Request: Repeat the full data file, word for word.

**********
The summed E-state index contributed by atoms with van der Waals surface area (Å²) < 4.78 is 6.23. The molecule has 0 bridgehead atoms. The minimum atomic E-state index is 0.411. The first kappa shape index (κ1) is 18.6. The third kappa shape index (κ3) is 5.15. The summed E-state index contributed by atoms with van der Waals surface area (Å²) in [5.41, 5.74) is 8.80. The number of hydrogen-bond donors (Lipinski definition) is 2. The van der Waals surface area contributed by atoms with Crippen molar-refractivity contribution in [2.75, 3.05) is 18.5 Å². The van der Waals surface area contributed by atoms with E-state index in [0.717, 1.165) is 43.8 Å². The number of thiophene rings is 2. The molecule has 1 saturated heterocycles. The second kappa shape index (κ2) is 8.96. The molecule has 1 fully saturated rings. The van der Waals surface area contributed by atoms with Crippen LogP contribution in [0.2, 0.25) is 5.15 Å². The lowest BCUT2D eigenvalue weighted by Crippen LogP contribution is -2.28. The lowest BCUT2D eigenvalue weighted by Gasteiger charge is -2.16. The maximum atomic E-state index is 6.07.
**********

The summed E-state index contributed by atoms with van der Waals surface area (Å²) < 4.78 is 6.23. The molecule has 0 bridgehead atoms. The minimum atomic E-state index is 0.411. The first kappa shape index (κ1) is 18.6. The third kappa shape index (κ3) is 5.15. The summed E-state index contributed by atoms with van der Waals surface area (Å²) in [5.41, 5.74) is 8.80. The number of hydrogen-bond donors (Lipinski definition) is 2. The van der Waals surface area contributed by atoms with Crippen molar-refractivity contribution in [2.75, 3.05) is 18.5 Å². The van der Waals surface area contributed by atoms with E-state index in [0.717, 1.165) is 43.8 Å². The number of thiophene rings is 2. The molecule has 1 saturated heterocycles. The second kappa shape index (κ2) is 8.96. The molecule has 1 fully saturated rings. The van der Waals surface area contributed by atoms with Crippen LogP contribution in [0.2, 0.25) is 5.15 Å². The lowest BCUT2D eigenvalue weighted by Crippen LogP contribution is -2.28. The lowest BCUT2D eigenvalue weighted by Gasteiger charge is -2.16. The maximum atomic E-state index is 6.07.